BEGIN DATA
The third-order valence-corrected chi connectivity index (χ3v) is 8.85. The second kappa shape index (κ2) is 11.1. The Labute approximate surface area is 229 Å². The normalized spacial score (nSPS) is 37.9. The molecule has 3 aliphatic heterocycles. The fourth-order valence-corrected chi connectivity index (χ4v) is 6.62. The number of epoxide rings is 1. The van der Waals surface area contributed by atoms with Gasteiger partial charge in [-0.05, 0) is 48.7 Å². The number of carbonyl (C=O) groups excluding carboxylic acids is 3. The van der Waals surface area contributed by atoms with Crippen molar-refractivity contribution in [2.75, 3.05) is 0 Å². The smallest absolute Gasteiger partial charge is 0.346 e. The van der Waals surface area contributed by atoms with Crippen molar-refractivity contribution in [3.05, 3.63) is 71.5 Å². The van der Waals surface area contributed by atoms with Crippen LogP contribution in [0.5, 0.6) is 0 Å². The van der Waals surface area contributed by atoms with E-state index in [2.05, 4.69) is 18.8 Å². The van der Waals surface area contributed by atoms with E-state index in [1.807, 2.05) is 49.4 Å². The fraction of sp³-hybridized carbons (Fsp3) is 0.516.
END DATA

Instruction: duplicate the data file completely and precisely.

The third-order valence-corrected chi connectivity index (χ3v) is 8.85. The second kappa shape index (κ2) is 11.1. The Labute approximate surface area is 229 Å². The normalized spacial score (nSPS) is 37.9. The molecule has 3 aliphatic heterocycles. The fourth-order valence-corrected chi connectivity index (χ4v) is 6.62. The number of epoxide rings is 1. The van der Waals surface area contributed by atoms with Gasteiger partial charge in [-0.05, 0) is 48.7 Å². The number of carbonyl (C=O) groups excluding carboxylic acids is 3. The van der Waals surface area contributed by atoms with Crippen molar-refractivity contribution in [2.75, 3.05) is 0 Å². The smallest absolute Gasteiger partial charge is 0.346 e. The van der Waals surface area contributed by atoms with Crippen molar-refractivity contribution in [3.05, 3.63) is 71.5 Å². The van der Waals surface area contributed by atoms with Crippen LogP contribution in [0.5, 0.6) is 0 Å². The van der Waals surface area contributed by atoms with E-state index in [2.05, 4.69) is 18.8 Å². The van der Waals surface area contributed by atoms with E-state index in [1.807, 2.05) is 49.4 Å². The fraction of sp³-hybridized carbons (Fsp3) is 0.516.